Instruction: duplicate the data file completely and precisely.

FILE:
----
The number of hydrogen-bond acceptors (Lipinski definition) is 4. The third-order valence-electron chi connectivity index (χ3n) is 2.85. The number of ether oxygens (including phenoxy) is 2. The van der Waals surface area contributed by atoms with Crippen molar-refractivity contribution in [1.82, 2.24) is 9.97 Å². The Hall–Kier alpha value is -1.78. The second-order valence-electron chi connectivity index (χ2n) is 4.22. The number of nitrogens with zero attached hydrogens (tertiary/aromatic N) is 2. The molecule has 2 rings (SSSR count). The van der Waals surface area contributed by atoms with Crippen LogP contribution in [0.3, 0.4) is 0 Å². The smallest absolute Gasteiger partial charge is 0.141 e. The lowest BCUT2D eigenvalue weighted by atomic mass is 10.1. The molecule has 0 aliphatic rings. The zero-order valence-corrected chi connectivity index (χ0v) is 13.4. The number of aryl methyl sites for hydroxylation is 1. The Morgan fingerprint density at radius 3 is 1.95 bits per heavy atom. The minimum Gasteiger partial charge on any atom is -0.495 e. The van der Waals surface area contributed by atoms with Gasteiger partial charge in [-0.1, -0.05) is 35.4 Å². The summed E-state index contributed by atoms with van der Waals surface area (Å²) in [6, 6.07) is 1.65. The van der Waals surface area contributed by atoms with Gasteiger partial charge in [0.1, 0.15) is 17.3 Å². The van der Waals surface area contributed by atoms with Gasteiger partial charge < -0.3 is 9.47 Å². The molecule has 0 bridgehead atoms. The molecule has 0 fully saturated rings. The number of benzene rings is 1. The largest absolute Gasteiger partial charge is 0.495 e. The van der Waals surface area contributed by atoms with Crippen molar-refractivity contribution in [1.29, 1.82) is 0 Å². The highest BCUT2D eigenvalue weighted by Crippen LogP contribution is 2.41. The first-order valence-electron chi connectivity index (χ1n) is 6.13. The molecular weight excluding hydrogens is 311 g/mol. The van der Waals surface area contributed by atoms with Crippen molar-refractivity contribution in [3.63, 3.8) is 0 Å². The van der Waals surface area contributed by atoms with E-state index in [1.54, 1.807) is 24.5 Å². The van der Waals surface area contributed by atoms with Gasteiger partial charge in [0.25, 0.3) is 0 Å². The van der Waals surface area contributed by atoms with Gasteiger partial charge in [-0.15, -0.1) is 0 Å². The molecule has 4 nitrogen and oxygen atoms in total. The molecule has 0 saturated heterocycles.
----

The number of hydrogen-bond acceptors (Lipinski definition) is 4. The third-order valence-electron chi connectivity index (χ3n) is 2.85. The number of ether oxygens (including phenoxy) is 2. The van der Waals surface area contributed by atoms with Crippen molar-refractivity contribution in [1.82, 2.24) is 9.97 Å². The Hall–Kier alpha value is -1.78. The second-order valence-electron chi connectivity index (χ2n) is 4.22. The number of nitrogens with zero attached hydrogens (tertiary/aromatic N) is 2. The molecule has 2 rings (SSSR count). The van der Waals surface area contributed by atoms with Crippen LogP contribution in [0.3, 0.4) is 0 Å². The smallest absolute Gasteiger partial charge is 0.141 e. The lowest BCUT2D eigenvalue weighted by atomic mass is 10.1. The molecule has 0 aliphatic rings. The zero-order valence-corrected chi connectivity index (χ0v) is 13.4. The number of aryl methyl sites for hydroxylation is 1. The Morgan fingerprint density at radius 3 is 1.95 bits per heavy atom. The minimum Gasteiger partial charge on any atom is -0.495 e. The van der Waals surface area contributed by atoms with Gasteiger partial charge in [-0.1, -0.05) is 35.4 Å². The summed E-state index contributed by atoms with van der Waals surface area (Å²) in [6, 6.07) is 1.65. The van der Waals surface area contributed by atoms with Gasteiger partial charge in [0.1, 0.15) is 17.3 Å². The van der Waals surface area contributed by atoms with Gasteiger partial charge < -0.3 is 9.47 Å². The molecule has 0 bridgehead atoms. The molecule has 0 fully saturated rings. The number of benzene rings is 1. The largest absolute Gasteiger partial charge is 0.495 e. The van der Waals surface area contributed by atoms with Crippen molar-refractivity contribution in [1.29, 1.82) is 0 Å². The highest BCUT2D eigenvalue weighted by Crippen LogP contribution is 2.41. The first-order valence-electron chi connectivity index (χ1n) is 6.13. The molecular weight excluding hydrogens is 311 g/mol. The van der Waals surface area contributed by atoms with Crippen molar-refractivity contribution in [3.63, 3.8) is 0 Å². The van der Waals surface area contributed by atoms with E-state index in [1.54, 1.807) is 24.5 Å². The van der Waals surface area contributed by atoms with Gasteiger partial charge in [0.25, 0.3) is 0 Å². The van der Waals surface area contributed by atoms with Gasteiger partial charge in [-0.15, -0.1) is 0 Å². The molecule has 4 nitrogen and oxygen atoms in total. The molecule has 0 saturated heterocycles.